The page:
The Salesforce.com Summer '07 release is all about the platform, with software-as-a-service evolving to platform-as-a-service, a move that will antagonise and incentivice big league players Microsoft, SAP, and Oracle.
"We are looking to push the next wave of on-demand... we are launching platform as a service, which is mainly about the ability to build any application on our platform," said Tim Knight, technical director AppExchange EMEA. "You can build any complex business process on the platform and deliver it as an application service."
With this release, due in August, the company is shooting straight for the large enterprise market. "It is all aimed at enterprise IT organisations who want to build applications for their users," said Knight.
While the application development potential of Apex itself is the most obvious enterprise-enticing addition, support for multiple sandboxes as opposed to a single sandbox that allow organisations to develop, test, and train in a non-production environment is also a key extension. Organisations that wish to take advantage of this feature will have to pay an additional fee but the price tag has not been revealed.
Another significant addition is Enterprise Intelligent Workflow which allows customers to create complex rules and approvals by building formulas into workflows. This capability is important in terms of enabling complex back-office operations, for example, because it allows actions to be fired off on the back of workflow rules for anything from complex case assignment to price discount approvals.
The use of rules also means operations can be completely customised.
"Balancing the books to currency conversion in ERP lends itself to Apex-style coding," said Knight. Intelligent workflow is not an alternative to Apex but it does provide choice in terms of workflow creation and the point-and-click environment is aimed at business analysts who do not have coding skills.
Although the platform was the core of the Summer '07 release, the company did pay attention to its roots by adding further CRM functionality. The CRM service is still the means by which the company drives up its subscriber numbers, so it has to keep relevant new functionality flowing.
The new release introduces the search-based Mobile User Interface that allows users to search for contacts, accounts, and opportunities, plus other information from the main screen. Results are delivered in a navigable list grouped by category. In addition, users can access reports through Salesforce Mobile for the first time.
There is also support for rich content. Using the solution knowledge base in Salesforce Service & Support, users can illustrate solutions with diagrams, pictures, and other rich content by creating solutions using HTML. A custom report wizard enables users to create custom reports rather than tinkering via the standard report wizard.
The last major CRM functional addition is a collaborative customer portal that enables organisations to deliver a branded 24x7 self-service portal that can be customised for different users.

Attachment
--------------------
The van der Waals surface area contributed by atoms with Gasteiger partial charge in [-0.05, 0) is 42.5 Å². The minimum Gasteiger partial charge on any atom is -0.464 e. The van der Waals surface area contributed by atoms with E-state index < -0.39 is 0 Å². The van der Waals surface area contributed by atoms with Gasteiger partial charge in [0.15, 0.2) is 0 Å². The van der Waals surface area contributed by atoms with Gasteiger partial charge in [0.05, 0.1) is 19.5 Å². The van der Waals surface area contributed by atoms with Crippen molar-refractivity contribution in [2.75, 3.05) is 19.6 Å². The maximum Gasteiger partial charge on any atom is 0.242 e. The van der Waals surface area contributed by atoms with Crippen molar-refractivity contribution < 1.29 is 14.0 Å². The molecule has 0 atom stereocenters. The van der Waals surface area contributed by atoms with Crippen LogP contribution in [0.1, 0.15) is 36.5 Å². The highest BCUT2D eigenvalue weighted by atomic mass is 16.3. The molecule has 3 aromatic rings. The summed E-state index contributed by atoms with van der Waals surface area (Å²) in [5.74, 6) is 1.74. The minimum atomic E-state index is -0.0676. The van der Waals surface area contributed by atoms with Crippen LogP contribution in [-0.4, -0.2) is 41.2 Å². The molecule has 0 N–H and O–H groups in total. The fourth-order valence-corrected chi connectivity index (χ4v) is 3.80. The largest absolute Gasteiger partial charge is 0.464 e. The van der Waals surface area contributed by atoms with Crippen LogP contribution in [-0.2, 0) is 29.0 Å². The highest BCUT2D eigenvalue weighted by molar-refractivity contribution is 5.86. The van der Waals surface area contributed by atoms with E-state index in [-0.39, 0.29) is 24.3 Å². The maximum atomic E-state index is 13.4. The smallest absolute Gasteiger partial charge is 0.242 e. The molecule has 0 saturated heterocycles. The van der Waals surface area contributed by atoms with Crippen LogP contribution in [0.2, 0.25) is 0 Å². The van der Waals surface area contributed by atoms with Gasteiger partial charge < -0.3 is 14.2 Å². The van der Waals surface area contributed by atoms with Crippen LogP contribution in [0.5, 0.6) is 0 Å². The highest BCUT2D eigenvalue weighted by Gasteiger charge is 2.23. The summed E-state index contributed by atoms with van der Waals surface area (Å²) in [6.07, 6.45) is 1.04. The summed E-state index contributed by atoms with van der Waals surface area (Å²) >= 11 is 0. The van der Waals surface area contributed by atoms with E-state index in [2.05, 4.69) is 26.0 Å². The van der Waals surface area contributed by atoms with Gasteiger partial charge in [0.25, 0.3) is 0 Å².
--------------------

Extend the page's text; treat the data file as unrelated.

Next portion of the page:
Salesforce.com's services have always been front-office-heavy and that is one of the reasons it has been considered less strategic and more functionally limited than Oracle and SAP. One of the proof points for Apex will be whether partners use it to develop back-office applications, such as heavy-duty ERP or realtime transactional e-commerce applications, rather than just CRM extensions.
Although the on-demand platform and programming language puts back-office on-demand applications within reach, it remains to be seen how and when they will be taken up at the large enterprise level.
The move into the enterprise market, especially if back-office Apex-built applications take off, will put Salesforce.com into direct competition with SAP and Oracle. Although Salesforce.com has eaten into their sales, it has been in the highly fragmented small and mid-sized business sector, an area where they are still developing their strategies and where there is no clear leader.
With this release Salesforce.com is trying to enter their core market of large enterprise and that is not something SAP or Oracle will take well to.
Salesforce.com might be the first to deliver an on-demand platform but it certainly will not be the only one, and the on-demand specialist is starting to feel Microsoft's breath.
Releasing snippets of information about the forthcoming Titan offering at its partner conference last week, Microsoft chief, Steve Ballmer, said Titan referred to a CRM application-development platform on which developers would be able to build customised applications that could run on their servers or on Microsoft's own servers.
Although the Microsoft offering is not yet available, and even after launch it will take time for some of the planned functionality to be available such as running custom user applications within the Microsoft data centre, it will be a direct challenge to Salesforce.com.
With similar platform offerings, users will have a choice for the first time, which has the potential to cut into Salesforce.com's growth.